It’s a silly thing, being proud of the day you were born. Maybe if you were Calvin Coolidge: A U.S. President who was actually born on the same day (July 4) as the country you lead. You can say it was your destiny, I suppose.
In a way, I think it’s fair for me to say that it was my destiny to be a baseball fan. That sounds a bit ridiculous, I’ll admit, but in a way I feel like my birthday – April 15 – was the day that baseball was really born. Baseball the way we understand it and play it today. Because it was April 15, 1947 when the Brooklyn Dodgers played the Boston Braves in Ebbets Field and batting second for the Dodgers was first baseman Jackie Robinson.
Yes, I’m proud to share a birthday with modern baseball. With a Major League Baseball that incorporates people from around the world. People of all colors. Because as much as people want to rave about Babe Ruth or Ty Cobb or any player before 1947 being the best ever, the truth stands that they did not compete on an even playing field with the best players in the world.
Jackie Robinson was a very special player and a very special human being, and I’m proud to be tied – even in such an indirect way – to what he accomplished.
Happy Jackie Robinson Day, everybody.
When I found out that my blog had been listed as #42 in the MLBlogs Latest Leaders list, my first instinct was disappointment. Though I don’t really write a blog to get a ton of readers, I was #20 the last time the list was updated, and dropped 22 spots. It’s hard not to be a little dismayed by that, even though the reasons are many. I haven’t had as much time to post; the season has now begun, and the Astros are not a sexy big-ticket item; there are many other high-quality writers on the MLBlog roster.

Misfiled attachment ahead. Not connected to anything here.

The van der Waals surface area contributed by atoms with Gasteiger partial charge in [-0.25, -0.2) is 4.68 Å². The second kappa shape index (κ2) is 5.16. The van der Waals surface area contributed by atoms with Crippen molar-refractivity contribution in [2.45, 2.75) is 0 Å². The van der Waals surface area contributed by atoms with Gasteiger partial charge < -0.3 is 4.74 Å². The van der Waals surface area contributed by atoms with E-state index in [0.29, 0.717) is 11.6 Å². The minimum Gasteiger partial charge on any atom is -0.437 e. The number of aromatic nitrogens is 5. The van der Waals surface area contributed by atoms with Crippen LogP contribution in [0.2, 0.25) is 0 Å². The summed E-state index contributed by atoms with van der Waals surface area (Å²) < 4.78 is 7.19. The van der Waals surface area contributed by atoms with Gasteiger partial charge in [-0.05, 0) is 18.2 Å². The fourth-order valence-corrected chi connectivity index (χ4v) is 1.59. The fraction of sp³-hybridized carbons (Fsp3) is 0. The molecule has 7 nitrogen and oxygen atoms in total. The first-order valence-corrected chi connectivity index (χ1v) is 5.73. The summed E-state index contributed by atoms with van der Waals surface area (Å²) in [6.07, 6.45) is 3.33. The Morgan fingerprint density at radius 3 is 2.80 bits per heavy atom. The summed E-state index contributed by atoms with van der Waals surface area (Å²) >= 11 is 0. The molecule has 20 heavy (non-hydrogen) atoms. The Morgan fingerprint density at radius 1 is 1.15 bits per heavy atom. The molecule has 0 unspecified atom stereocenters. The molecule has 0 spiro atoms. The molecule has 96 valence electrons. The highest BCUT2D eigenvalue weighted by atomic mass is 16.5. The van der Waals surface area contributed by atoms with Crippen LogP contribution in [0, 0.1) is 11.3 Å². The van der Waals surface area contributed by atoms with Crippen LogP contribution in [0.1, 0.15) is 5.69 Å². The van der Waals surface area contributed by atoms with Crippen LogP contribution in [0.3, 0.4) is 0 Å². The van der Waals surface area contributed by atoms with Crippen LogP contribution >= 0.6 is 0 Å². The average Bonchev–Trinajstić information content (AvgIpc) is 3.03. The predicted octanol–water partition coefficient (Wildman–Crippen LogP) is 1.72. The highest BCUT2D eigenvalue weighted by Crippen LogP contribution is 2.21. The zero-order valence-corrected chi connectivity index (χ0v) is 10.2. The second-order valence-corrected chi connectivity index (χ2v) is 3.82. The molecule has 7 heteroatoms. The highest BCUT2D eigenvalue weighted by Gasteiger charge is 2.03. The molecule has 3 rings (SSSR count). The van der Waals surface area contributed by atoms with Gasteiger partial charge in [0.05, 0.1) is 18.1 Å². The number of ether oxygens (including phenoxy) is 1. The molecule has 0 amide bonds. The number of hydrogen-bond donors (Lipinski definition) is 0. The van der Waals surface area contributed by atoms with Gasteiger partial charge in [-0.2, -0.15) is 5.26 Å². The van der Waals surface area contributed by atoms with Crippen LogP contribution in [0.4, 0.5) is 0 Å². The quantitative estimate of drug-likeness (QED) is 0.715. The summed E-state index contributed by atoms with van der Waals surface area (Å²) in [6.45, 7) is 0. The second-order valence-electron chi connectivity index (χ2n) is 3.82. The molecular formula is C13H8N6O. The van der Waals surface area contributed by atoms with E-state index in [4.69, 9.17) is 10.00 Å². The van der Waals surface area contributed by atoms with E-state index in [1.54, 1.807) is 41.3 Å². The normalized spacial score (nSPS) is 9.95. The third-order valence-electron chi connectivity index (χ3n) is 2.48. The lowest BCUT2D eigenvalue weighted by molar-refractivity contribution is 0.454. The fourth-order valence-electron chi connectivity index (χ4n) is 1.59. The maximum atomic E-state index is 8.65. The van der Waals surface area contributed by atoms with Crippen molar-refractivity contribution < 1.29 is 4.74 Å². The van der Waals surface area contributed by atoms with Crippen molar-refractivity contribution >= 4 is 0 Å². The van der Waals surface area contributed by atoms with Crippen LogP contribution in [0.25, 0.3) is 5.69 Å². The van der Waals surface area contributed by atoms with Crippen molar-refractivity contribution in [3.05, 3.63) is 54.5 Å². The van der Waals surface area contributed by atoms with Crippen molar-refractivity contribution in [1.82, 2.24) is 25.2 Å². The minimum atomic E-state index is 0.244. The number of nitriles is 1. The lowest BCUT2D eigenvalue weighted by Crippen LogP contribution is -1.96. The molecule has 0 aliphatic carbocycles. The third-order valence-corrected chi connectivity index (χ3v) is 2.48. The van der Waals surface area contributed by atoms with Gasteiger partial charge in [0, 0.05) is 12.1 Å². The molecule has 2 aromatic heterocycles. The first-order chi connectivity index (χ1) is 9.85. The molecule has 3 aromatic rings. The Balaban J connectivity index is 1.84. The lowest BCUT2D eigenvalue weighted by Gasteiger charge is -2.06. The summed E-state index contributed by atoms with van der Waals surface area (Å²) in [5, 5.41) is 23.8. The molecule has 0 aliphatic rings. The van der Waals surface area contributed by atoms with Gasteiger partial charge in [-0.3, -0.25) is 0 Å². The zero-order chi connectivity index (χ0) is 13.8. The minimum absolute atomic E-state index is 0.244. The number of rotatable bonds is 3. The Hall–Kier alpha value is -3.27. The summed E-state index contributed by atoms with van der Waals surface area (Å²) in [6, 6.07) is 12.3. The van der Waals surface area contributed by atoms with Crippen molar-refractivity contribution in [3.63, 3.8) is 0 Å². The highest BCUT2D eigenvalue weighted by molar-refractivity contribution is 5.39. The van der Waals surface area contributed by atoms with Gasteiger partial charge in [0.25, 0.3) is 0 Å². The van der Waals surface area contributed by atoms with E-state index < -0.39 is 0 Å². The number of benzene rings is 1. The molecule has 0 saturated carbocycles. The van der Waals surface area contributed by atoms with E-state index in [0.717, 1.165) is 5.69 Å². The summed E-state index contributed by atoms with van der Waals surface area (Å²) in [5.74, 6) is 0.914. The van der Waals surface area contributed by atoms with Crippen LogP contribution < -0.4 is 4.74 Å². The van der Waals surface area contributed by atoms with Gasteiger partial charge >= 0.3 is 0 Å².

But #42 is still very humbling, and I’m honored that I have the number of readers necessary to do even that well.
Also, it’s a tremendous honor to be named #42 on Jackie Robinson Day.
There’s not a lot to say about Robinson that hasn’t been said elsewhere, and far more eloquently than I could ever put it.
My birthday, April 15th, is not the best birthday to have. Most U.S. Americans associate it with Tax Day. It’s also the day the Titanic sank; the day Abraham Lincoln died. Kind of a bummer of a day. But I’m very proud to know that my birthday – April 15 – will always be known across the sport I love as the day when the dreams of so many became a reality.
Because on April 15, 1947, Jackie Robinson put on the #42 jersey and broke the color barrier.
So I welcome the honor to represent Jackie with the number 42 on the Latest Leaders list, announced on my birthday; and on the day he played his first big league game.